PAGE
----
McCabe was scheduled to appear before the Senate Judiciary Committee on Oct. 6 to testify about the FBI’s handling of the probe into Russian meddling in the 2016 election, which later morphed into an investigation of President Donald Trump’s campaign.
An attorney for McCabe wrote to committee Chairman Lindsey Graham (R-S.C.), informing him about the former bureau official’s decision to pull out of the hearing. The lawyer said that McCabe didn’t want to put his family at risk of catching the virus after Sens. Mike Lee (R-Utah) and Thom Tillis (R-N.C.), who both sit on the committee, tested positive.
“Mr. McCabe is willing, able, and eager to testify in person about Crossfire Hurricane at any time in the future when it is safe to do so. But he is not willing to put his family’s health at risk to do so,” he continued.
“For these reasons, we are unwilling to appear in person for the October 6 hearing; and for reasons of fairness, we are unwilling to testify remotely. A fair and appropriate hearing of this kind—which is complex and contentious—simply cannot be conducted other than in person.”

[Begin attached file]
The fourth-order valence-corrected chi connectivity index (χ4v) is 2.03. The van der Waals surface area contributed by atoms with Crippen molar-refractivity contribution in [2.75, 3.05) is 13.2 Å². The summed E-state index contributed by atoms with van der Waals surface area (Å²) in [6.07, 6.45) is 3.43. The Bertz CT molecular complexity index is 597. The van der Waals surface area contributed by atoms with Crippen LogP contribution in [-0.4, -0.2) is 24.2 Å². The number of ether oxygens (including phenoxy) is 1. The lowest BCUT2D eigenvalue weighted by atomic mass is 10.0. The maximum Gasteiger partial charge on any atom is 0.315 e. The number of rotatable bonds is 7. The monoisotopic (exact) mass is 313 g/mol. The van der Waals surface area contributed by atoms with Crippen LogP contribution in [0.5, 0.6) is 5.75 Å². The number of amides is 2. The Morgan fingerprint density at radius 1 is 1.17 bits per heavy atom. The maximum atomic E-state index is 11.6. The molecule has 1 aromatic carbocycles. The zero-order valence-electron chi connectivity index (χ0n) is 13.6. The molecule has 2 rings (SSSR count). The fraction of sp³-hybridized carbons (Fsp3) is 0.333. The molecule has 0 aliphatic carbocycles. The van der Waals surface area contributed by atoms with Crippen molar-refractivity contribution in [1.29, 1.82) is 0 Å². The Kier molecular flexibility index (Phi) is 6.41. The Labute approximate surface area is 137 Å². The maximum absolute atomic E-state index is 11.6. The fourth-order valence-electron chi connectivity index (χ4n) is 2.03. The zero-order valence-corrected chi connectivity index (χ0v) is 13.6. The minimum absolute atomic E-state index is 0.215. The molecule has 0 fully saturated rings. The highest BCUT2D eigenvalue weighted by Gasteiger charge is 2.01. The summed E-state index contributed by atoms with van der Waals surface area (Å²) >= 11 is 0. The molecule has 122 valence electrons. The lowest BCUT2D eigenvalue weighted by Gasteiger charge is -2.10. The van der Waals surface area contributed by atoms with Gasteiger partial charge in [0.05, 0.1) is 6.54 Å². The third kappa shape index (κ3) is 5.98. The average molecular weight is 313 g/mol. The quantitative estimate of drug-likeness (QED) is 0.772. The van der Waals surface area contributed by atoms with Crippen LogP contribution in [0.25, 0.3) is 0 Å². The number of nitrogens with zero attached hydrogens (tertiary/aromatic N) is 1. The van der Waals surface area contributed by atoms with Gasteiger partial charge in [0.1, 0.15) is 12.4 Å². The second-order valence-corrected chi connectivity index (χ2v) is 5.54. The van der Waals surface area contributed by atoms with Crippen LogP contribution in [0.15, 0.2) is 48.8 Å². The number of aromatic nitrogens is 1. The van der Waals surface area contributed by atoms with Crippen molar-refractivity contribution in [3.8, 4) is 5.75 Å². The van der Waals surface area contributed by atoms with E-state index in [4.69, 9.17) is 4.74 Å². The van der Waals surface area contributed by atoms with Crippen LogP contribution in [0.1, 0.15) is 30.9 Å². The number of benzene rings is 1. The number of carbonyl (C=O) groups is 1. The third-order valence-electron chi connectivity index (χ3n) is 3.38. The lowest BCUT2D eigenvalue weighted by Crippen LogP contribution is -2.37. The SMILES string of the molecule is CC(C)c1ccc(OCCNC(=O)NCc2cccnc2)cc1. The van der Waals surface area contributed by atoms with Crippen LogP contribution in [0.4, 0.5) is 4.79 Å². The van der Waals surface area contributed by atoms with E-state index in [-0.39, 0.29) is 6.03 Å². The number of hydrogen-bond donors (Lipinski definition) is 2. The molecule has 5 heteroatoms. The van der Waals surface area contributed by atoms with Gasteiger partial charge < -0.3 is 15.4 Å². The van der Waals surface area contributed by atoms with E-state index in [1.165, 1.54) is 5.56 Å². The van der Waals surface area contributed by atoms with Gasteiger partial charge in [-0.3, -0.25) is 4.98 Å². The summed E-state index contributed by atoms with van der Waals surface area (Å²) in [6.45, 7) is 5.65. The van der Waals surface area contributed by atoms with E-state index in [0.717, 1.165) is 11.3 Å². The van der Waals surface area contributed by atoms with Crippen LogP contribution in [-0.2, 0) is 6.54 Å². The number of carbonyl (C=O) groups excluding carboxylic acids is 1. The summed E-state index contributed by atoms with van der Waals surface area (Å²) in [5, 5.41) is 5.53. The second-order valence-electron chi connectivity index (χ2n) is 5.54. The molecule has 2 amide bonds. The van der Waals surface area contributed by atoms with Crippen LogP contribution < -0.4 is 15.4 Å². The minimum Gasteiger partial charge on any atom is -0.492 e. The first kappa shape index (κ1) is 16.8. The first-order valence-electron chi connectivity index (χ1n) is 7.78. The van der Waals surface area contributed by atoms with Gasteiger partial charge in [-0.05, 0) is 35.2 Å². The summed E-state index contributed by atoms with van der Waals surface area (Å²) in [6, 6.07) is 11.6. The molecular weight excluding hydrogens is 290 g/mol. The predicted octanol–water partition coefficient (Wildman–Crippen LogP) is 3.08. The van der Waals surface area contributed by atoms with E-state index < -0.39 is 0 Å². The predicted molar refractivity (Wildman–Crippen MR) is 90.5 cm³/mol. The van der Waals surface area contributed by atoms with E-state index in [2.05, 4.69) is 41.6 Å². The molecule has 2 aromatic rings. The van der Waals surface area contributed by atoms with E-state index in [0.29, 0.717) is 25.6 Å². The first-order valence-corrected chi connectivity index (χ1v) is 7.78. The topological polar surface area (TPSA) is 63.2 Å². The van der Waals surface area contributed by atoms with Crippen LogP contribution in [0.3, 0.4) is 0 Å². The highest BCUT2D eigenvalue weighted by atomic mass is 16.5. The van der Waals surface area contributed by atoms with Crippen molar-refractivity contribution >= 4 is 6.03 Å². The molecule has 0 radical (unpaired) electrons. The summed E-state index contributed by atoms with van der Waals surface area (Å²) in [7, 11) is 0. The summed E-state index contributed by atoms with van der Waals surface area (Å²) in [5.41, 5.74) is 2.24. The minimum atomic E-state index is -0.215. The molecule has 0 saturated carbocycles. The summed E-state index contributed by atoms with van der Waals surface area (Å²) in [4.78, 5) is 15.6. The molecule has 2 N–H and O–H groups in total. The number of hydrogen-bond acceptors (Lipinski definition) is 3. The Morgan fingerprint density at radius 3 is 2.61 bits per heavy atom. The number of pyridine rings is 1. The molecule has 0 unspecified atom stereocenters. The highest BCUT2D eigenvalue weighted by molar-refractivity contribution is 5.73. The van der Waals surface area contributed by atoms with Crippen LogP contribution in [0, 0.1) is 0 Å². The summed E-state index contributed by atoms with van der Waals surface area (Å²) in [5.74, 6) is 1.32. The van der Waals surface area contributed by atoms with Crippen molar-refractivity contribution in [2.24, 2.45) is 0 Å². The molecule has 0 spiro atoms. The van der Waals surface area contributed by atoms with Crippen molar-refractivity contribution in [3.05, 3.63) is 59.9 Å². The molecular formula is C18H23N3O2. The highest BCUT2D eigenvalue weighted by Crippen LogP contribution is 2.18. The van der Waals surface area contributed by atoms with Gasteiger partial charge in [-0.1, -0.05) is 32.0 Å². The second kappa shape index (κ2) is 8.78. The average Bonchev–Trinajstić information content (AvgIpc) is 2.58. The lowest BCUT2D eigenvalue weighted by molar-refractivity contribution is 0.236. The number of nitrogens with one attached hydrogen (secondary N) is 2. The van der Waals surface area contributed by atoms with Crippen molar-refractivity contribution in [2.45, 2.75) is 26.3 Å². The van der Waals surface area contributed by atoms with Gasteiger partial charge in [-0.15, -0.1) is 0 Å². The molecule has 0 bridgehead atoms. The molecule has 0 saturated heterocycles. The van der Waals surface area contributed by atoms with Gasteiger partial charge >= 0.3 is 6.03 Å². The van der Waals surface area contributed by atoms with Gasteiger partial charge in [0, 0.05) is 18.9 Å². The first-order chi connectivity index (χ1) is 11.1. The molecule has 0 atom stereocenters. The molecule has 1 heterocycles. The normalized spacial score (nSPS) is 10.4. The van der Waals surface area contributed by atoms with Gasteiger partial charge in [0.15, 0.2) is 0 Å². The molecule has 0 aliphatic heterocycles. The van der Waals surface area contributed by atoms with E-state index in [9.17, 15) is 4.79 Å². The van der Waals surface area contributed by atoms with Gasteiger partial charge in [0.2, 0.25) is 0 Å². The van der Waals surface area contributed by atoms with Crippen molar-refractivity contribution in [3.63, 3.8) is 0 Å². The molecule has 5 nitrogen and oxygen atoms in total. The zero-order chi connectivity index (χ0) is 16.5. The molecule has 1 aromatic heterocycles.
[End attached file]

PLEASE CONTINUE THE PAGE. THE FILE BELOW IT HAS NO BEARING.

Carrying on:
The Judiciary Committee is one of two committees of the Republican-led Senate reviewing the FBI’s investigation into the Trump campaign.
“There’s a day of reckoning coming. Just stay tuned, and there’s more coming. There’s something else coming, more damning than this, believe it or not,” Graham told Fox News.
His comments came following revelations that the Washington-based Russian national who supplied former British intelligence officer Christopher Steele with most of the unverified claims in the infamous Russia dossier was himself investigated by the FBI on suspicions of being a spy for the Kremlin. The revelations were revealed in documents provided by Attorney General William Barr to Graham.
While aware of the counterintelligence concerns about Steele’s source, the FBI failed to disclose that to the FISA [Foreign Intelligence Surveillance Act] court as part of an application to surveil former Trump campaign foreign policy adviser Carter Page.